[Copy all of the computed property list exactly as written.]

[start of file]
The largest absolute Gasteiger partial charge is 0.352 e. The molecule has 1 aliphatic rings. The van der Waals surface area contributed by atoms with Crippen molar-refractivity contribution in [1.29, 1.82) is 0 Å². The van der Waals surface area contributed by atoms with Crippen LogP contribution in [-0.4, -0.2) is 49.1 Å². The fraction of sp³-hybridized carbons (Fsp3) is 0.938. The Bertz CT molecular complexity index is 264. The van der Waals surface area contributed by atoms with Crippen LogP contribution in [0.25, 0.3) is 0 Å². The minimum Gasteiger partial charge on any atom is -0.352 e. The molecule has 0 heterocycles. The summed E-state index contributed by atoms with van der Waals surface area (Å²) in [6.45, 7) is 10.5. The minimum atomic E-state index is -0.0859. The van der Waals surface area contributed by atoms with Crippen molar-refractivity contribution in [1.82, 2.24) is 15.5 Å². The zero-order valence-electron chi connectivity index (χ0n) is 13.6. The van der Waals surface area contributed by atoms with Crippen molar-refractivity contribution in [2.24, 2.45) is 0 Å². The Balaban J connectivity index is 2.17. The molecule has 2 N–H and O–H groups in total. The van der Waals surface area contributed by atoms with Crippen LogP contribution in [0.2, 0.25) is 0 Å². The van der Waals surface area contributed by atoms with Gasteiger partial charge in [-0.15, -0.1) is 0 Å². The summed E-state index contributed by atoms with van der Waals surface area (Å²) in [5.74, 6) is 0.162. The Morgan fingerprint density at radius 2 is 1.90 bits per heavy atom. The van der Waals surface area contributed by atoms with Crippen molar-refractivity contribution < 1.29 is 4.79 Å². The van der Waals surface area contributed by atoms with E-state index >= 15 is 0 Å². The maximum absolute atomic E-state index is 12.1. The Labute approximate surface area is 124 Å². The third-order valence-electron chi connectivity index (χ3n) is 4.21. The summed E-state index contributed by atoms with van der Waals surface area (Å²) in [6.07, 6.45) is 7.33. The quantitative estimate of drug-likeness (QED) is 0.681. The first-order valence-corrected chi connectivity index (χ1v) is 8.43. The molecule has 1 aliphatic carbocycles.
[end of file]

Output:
The largest absolute Gasteiger partial charge is 0.352 e. The molecule has 1 aliphatic rings. The van der Waals surface area contributed by atoms with Crippen molar-refractivity contribution in [1.29, 1.82) is 0 Å². The van der Waals surface area contributed by atoms with Crippen LogP contribution in [-0.4, -0.2) is 49.1 Å². The fraction of sp³-hybridized carbons (Fsp3) is 0.938. The Bertz CT molecular complexity index is 264. The van der Waals surface area contributed by atoms with Crippen LogP contribution in [0.25, 0.3) is 0 Å². The minimum Gasteiger partial charge on any atom is -0.352 e. The molecule has 0 heterocycles. The summed E-state index contributed by atoms with van der Waals surface area (Å²) in [6.45, 7) is 10.5. The minimum atomic E-state index is -0.0859. The van der Waals surface area contributed by atoms with Crippen molar-refractivity contribution in [1.82, 2.24) is 15.5 Å². The zero-order valence-electron chi connectivity index (χ0n) is 13.6. The van der Waals surface area contributed by atoms with Crippen molar-refractivity contribution in [2.24, 2.45) is 0 Å². The Balaban J connectivity index is 2.17. The molecule has 2 N–H and O–H groups in total. The van der Waals surface area contributed by atoms with Crippen LogP contribution in [0.2, 0.25) is 0 Å². The van der Waals surface area contributed by atoms with Gasteiger partial charge in [-0.15, -0.1) is 0 Å². The summed E-state index contributed by atoms with van der Waals surface area (Å²) in [5.74, 6) is 0.162. The Morgan fingerprint density at radius 2 is 1.90 bits per heavy atom. The van der Waals surface area contributed by atoms with Crippen molar-refractivity contribution < 1.29 is 4.79 Å². The van der Waals surface area contributed by atoms with E-state index >= 15 is 0 Å². The maximum absolute atomic E-state index is 12.1. The Labute approximate surface area is 124 Å². The third-order valence-electron chi connectivity index (χ3n) is 4.21. The summed E-state index contributed by atoms with van der Waals surface area (Å²) in [6.07, 6.45) is 7.33. The quantitative estimate of drug-likeness (QED) is 0.681. The first-order valence-corrected chi connectivity index (χ1v) is 8.43. The molecule has 1 aliphatic carbocycles.